The Nets lose a tight one to the Hornets – 116-111.
After an exhilarating win against the Teague-less Hawks last night, the Nets travelled down south to face the Hornets in Charlotte today. The game began well for the Nets, who’s starting line-up of Jack, Johnson, Hollis-Jefferson, Young, and Lopez has outscored opponents by 15.8 points per 100 possessions so far this year. Johnson, who despite his $25 million paycheck, has been struggling to score this season, put up a quick 13 points within the first 12 minutes, including three 3 pointers.
However, as usual, the bench unit looked less than stellar in this game. While Shane Larkin and Thomas Robinson were both net positives for the Nets in the second quarter, the rest of the bench floundered – opting to take low percentage mid-range shots rather than quality inside or outside looks. Luckily for the Nets, Charlotte missed shots and had 3 more turnovers than the Nets, resulting in a 56-52 lead for Brooklyn at the half.
Despite some improvement on defense over the last few games, the Nets lost their footing in that department early on. In the clip below, earlier threes by bigs Spencer Hawes and Frank Kaminsky forced Lopez, Young, and Bargnani out of the paint, resulting in a ridiculously easy inside look for Charlotte. Indeed, Charlotte’s plan to spread the floor is working nicely. They are currently ranked 8th in three point efficiency, while attempting the 6th highest number of threes per game. Compare that to the Nets, who are ranked dead last in those categories, and games like these become hard to win for Brooklyn.
Even when the Nets were in position to protect the rim, they did not hold up to the Hornets. While Charlotte allowed just 50% of Brooklyn’s contested shots at the rim, the Nets allowed an inexcusable 74%. When you combine that with Charlotte’s killer 3pt mentality and the fact that the Nets made 40% of their contested shots compared to Charlotte’s 48%, it becomes clear why this game was lost. With stats like these, it’s time to change tact. Both defensively and offensively.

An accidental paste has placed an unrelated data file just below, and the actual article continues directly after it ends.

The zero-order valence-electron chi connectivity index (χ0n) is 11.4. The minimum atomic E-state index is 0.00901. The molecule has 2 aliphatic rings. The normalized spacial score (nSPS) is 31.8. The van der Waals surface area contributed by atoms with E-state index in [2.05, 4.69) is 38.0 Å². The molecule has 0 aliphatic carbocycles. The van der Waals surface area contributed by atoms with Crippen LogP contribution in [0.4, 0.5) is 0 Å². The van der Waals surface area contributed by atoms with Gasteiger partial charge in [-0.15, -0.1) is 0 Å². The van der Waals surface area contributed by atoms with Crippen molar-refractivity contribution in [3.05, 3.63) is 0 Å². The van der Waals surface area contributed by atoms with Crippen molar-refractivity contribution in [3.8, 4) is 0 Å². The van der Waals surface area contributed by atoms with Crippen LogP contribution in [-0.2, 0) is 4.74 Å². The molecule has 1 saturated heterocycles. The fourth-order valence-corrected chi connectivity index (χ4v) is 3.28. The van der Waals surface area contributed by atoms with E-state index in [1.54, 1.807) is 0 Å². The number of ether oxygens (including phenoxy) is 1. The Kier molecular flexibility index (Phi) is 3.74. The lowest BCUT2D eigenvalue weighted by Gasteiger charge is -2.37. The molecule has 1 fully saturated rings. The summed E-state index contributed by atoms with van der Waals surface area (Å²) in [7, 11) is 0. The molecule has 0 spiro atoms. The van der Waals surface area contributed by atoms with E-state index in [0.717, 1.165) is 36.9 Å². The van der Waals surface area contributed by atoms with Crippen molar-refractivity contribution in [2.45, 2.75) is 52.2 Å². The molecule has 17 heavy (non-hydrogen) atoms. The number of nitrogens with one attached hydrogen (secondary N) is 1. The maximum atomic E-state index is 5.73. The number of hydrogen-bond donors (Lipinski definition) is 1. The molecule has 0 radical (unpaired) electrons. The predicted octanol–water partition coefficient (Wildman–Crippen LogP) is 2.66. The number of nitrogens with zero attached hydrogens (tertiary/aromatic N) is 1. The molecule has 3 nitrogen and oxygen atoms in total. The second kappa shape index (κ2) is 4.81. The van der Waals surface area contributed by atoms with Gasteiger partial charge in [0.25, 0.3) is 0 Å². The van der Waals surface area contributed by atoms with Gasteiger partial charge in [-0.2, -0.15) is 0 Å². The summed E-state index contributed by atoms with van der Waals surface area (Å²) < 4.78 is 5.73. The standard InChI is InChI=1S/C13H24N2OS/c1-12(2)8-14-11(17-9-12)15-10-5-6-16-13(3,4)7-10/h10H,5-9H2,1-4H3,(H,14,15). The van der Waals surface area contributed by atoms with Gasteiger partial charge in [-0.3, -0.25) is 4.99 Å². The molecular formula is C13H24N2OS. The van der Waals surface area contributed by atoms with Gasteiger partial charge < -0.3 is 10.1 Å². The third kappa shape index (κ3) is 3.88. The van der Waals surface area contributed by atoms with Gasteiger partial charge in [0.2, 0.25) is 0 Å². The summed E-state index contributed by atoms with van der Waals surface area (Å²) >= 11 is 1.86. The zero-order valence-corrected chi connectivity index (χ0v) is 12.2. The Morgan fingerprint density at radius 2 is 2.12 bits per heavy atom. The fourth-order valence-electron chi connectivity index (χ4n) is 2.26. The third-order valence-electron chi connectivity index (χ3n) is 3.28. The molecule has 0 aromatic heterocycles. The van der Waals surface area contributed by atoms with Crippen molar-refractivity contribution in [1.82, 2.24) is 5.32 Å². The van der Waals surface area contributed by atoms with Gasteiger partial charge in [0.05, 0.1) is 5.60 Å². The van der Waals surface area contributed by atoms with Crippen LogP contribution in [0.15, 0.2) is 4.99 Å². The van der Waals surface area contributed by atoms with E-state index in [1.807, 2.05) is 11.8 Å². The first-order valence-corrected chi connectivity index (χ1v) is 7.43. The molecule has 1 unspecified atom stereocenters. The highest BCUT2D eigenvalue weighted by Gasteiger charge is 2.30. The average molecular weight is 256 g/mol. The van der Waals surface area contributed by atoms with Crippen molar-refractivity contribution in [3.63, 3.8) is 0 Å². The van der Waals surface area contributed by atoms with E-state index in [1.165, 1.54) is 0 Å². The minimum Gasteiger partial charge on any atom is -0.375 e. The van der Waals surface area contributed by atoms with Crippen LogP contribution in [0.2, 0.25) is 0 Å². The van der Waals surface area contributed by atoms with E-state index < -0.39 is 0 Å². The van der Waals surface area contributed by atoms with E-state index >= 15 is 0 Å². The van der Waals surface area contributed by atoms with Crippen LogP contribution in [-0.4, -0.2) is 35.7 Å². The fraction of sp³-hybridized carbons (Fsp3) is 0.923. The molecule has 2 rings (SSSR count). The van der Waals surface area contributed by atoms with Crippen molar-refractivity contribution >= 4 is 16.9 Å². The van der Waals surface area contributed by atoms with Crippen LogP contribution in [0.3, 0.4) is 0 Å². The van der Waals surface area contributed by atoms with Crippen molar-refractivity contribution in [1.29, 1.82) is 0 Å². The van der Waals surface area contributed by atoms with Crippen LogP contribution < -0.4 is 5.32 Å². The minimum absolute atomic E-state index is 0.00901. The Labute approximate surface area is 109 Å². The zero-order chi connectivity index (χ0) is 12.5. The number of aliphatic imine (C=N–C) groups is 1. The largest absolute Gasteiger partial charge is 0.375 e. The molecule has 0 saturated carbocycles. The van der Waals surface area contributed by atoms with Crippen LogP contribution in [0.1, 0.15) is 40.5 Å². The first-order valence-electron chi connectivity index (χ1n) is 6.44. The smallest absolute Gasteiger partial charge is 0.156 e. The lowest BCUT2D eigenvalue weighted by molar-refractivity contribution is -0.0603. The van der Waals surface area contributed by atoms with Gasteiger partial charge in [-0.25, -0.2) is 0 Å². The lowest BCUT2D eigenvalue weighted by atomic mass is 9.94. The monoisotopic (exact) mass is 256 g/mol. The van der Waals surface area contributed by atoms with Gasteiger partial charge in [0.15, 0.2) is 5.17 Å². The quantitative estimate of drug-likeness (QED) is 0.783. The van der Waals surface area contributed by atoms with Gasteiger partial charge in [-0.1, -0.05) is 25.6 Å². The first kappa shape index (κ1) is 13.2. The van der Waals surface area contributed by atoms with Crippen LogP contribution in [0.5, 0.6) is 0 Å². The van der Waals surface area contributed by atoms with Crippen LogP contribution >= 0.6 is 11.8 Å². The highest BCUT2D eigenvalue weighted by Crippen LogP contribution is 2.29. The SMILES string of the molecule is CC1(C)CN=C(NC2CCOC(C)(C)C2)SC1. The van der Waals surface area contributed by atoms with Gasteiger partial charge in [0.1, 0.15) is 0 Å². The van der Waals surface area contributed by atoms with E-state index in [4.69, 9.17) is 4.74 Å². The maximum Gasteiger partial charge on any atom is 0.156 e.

The Nets hung in there in the fourth, but a couple of tough calls against Lopez (including a questionable illegal screen) and a strange final shot attempt, sealed the deal for Charlotte.
Is this an illegal screen by Lopez, or a flop by Walker?
Lopez takes a less than ideal final shot – but where was the help?
The Nets effort has certainly picked up over the last few games, but unfortunately they are not executing when it matters in close games. Unless the other team is just missing shots, the Nets cannot outscore opponents. Some things need to change on both ends of the floor if the Nets do not want to give up a top pick to the Boston Celtics.